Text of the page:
So, with LSI, you cover not just the main keyword, but also the user’s intent when searching for it. There are four types of user intent:
- Informational: includes terms like who, what, where, why, how
- Navigational: usually includes website and company names because the user already knows where they want to go, but use the search bar instead of the address bar
- Transactional: includes terms like buy, coupon, sale, price, because the user already knows what they want and want to make a purchase
- Commercial: includes terms like review, opinion, best, top. The user has a general idea of the product they want to buy, but they haven’t decided on a final option yet.
When writing content for your website, it’s essential to include LSIs that address user intent so that Google knows to display the content to relevant users.
Let’s say your main keyword is “sushi”. Using this keyword alone is not enough and you’ll need to add LSIs that give search engines a better idea of what you offer.
For example, if you have a recipe blog, then you’ll need LSIs like how to make sushi at home and homemade sushi recipes. But, if you have a restaurant, your LSIs will be more along the lines of sushi restaurant [+location], or sushi delivery [+location].
Knowing who your visitors are and what brings them to your website is the first and most important step in building a list of effective LSIs.
LSIs vs. long-tail keywords vs. synonyms
Most content marketers are now aware that keyword stuffing is a bad practice and they try to pay more attention to LSIs, but a common misconception is that LSI keywords are the same as synonyms or long-tail keywords. They’re not.
- Synonym is an equivalent of the main keyword (for example, financing instead of lending.)
- long-tail keyword is a phrase of at least three words containing your main keyword (for example, buy or rent commercial properties in Houston Texas)
- LSI keyword is a word or phrase that is related to your main keyword and pertains to the same field.
For example, if you have a digital marketing company, terms like call to action, click thru rate, cost per click, or pay-per-click advertising are all LSIs.
As you can see, these terms aren’t long and they’re not synonyms either.
However, they fit in the context and help search engines understand your content better. In some cases, the three terms can overlap, but this isn’t a general rule.
This isn’t to say that synonyms and long-tail keywords are not important.
They are, and you should alternate between them to avoid spamming, but don’t think of LSIs as just synonyms or long-tail keywords because this approach is very limited and will have you miss out on many opportunities.
Why does LSI matter for your website SEO?
Now that you know what LSI keywords are and how search engines use them to display results, the question is: why should you bother using them?
Do they really have an impact on SEO performance or are they just a trend that will go away soon?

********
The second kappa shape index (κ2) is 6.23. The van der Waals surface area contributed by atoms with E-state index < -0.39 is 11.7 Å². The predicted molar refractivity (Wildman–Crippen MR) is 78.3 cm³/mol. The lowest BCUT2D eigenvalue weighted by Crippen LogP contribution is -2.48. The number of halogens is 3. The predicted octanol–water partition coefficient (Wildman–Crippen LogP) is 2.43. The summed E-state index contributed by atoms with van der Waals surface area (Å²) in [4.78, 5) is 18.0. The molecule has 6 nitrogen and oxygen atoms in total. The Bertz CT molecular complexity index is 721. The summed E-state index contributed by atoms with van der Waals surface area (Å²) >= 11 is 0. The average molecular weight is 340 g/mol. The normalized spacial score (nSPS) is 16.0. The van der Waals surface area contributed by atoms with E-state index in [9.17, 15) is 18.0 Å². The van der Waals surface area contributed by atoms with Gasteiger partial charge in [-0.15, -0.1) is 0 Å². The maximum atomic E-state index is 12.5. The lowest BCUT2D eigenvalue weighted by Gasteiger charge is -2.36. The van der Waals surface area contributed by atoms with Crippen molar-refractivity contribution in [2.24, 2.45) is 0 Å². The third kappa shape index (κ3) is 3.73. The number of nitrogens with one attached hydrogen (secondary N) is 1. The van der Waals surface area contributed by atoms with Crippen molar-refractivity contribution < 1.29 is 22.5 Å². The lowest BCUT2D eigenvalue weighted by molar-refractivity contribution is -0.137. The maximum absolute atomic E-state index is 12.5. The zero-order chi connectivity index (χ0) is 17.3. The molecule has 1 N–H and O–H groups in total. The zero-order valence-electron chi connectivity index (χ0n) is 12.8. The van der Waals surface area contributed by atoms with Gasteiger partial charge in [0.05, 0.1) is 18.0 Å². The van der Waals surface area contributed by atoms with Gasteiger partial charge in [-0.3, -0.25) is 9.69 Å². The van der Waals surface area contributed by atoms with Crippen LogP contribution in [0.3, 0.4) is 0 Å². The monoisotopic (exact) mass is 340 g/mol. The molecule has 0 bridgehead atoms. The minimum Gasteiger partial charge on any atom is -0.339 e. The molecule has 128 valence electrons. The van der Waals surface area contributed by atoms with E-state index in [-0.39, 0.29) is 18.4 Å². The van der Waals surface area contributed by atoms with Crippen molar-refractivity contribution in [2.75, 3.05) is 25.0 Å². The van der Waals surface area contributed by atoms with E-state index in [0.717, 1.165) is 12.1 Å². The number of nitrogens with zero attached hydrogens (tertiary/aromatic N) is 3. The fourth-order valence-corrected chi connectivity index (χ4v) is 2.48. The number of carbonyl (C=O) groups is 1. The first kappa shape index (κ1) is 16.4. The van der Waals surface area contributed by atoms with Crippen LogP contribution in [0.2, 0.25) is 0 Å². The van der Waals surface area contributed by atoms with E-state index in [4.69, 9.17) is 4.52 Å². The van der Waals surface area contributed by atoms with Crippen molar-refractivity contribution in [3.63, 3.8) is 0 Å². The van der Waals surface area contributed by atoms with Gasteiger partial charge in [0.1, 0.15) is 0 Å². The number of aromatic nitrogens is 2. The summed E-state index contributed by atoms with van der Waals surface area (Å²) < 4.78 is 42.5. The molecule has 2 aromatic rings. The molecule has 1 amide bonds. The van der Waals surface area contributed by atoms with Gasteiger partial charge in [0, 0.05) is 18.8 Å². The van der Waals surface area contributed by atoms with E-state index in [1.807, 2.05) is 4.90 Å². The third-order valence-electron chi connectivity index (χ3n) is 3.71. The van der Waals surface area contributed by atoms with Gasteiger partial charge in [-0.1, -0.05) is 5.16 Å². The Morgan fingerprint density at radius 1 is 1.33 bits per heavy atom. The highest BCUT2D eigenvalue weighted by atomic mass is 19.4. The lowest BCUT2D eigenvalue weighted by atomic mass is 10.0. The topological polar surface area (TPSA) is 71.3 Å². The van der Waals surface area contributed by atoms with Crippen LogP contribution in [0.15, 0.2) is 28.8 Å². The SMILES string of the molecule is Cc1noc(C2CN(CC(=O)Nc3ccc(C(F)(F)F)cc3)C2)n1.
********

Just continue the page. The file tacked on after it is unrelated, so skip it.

Yes, using the right LSI keywords can influence the way your website performs in search engines and, since their main goals revolve around context and relevance, we don’t see them going away any time soon.
As a brand, you want to get your message across accurately and be found on Google for the products and services you offer.
Using only general keywords, without paying any attention to LSI, could create a lot of confusion because it doesn’t put your services in context and makes your message too vague.
For example, if you’re a photographer, you’ll want your content to include LSIs that give more information about what types of photography you offer.
If you only do wedding photography, you don’t want search engines to assume that you also do commercial photography or food photography.
In the short term, you might be tempted to think that gathering a lot of traffic from everyone is good for you, but, as we’ll explain later, there is such a thing as useless traffic and quantity shouldn’t be your main focus here.
TF*IDF stands for Term Frequency times Inverse Document Frequency and it’s a complex mathematical equation that determines whether you’re using a term too often or too rarely, based on the context in which it appears.
Words with high TF*IDF have a strong relationship with the target keyword they appear in. Although TF*IDF has nothing to do with LSI, it’s a metric that helps robots understand what your content is about.
Let’s recall the example with online shoes we mentioned in the beginning.
Even a decade ago, when Google’s algorithms weren’t as sophisticated as they are today, that kind of text wasn’t popular among human users.
And it’s not hard to understand why.
The mindless repetition of the same keyword again and again was bothersome on the eyes and the overall text didn’t add any value to the user.
People who clicked on an overly optimized page where the keyword “shoes” had been stuffed in the content dozens of times didn’t get any real, actionable information, they didn’t feel that their needs were understood or that they mattered in any way.
By comparison, a carefully crafted piece of content where the use of keywords is alternated with the use of LSI is much easier to read and understand. Now, readability is a complex topic that includes many other factors, such as writing style and sentence length, but if you use the same keyword over and over, you won’t be able to maximize your score.
Lower bounce rate
What happens when the content people view isn’t relevant to their needs? They leave the website. And when that happens, the bounce rate increases.
The bounce rate refers to the percentage of visitors who leave your website soon after clicking on it, without taking any action, such as making a purchase, subscribing, or clicking on more pages.
So, if you have thousands of views on a service page, but almost everyone leaves the page in less than one minute after viewing it, without making a purchase, this traffic doesn’t help you.